So, even though I can’t get past my hesitation to release the latest album, it has been very nice to have this opportunity to explain to you the decade of dead Lisa Kane air. Well, not dead air, more like radio silence. There were quite a few noteworthy gigs with Thea Ennen that I’ll write about at a future time.
Okay, I’ll head over to SoundCloud now and load the songs that Rachel, Pat and Waabi contributed to. And, just for the heck of it, I’ll add one of me accompanying myself on tenor. Here’s my SoundCloud link: https://soundcloud.com/lisa-kane-344185105. I hope you will like what you hear.
All photo credits belong to Carrie Chomicz (except the tenor pic).
This year is off to an amazing start. We’re less than two weeks in and I’ve had the honor, pleasure, and priviledge of cowriting with Ms. Thea Ennen and Mr. Tim Lyles.
Both Tim and Thea have been extremely influential on my musical style, writing, all around approach to guitar playing, and life. I feel blessed–to say the least.
The songs are different from what I’d normally write, which is such a gift. And the point. Collaboration is truly an amazing process. I like it a lot. I feel like I’m stretching and reaching new places on guitar, vocals, and with song structures/formulas.
With Thea I’m learning to intentionally harmonize (some of you will know what I mean by this. Sometimes harmonies come naturally and give you shivers, other times, they are work and take concentration and intension). I’m accompanying Thea’s piano playing and alluring vocal melodies with a little bit of lead guitar and tenor. Sprinkles of flavor – here and there.
With Tim, we take song structures and chordal movements to a whole new level. In fact, my fingers and hands ache after sessions with him. I can’t tell you how wonderful this is to feel. Aches and all. Tim’s got that back on the beat guitar playing style that I absolutely cherish. And, how wonderful is it that Tim is the one musician who I’ve played with the longest in my life? I remember making a decision to buy a really nice acoustic over a decade ago and asking Tim to play it for me so I could hear it from the front and then decide. He made it sing and I still have it. And, he still makes it sing.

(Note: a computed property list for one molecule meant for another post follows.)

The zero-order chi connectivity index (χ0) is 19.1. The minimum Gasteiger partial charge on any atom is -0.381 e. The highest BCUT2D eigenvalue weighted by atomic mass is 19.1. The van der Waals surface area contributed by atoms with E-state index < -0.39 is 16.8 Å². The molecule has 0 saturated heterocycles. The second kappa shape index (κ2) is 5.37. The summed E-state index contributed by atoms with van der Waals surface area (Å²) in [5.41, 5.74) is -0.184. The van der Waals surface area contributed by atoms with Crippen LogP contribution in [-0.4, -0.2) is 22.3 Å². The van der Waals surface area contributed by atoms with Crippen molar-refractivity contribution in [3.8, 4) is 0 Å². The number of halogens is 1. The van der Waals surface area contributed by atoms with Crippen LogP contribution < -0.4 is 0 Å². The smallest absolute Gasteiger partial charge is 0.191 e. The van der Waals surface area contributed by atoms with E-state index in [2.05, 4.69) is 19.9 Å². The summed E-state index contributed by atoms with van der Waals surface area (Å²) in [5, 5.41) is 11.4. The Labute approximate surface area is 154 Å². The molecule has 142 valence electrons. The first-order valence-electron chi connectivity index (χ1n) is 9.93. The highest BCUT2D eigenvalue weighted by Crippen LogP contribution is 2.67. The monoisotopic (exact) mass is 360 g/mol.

My goal over the next few months is to record demos of the songs Tim and I create and make them available on SoundCloud. Thea and Lisa songs will hopefully be compositions you can hear us play live at a venue near you. We just need to land a few gigs. Anyone have any recommendation of places we should/can play? Microbreweries and happy hours are hands down my first choice for venues right now.
As always, thanks for the amazing support you give. I’m in love with music and so grateful to have the chance to share my passion with y’all.
Blessing and best, Lisa
(photo credits can be found on Thea and Tim’s Facebook pages.)
Welcome to the new Lisa Kane page. I will be updating it soon with information about a few new projects I’m working on. My musical moments these past few months have been filled with old friends and a few new ones too. I’ll also add a link to a Soundcloud account so y’all can hear a little bit of what I was up to during my ten year hiatus. Expect to hear some different sounds, more electricity, grooves reminiscent of earlier days, and lyrics about living outside the Twin Cities.
Thanks for tuning in and I’m excited to see you soon.
(Photo by Carrie Chomicz, Nosara, Costa Rica, Solstice 2015)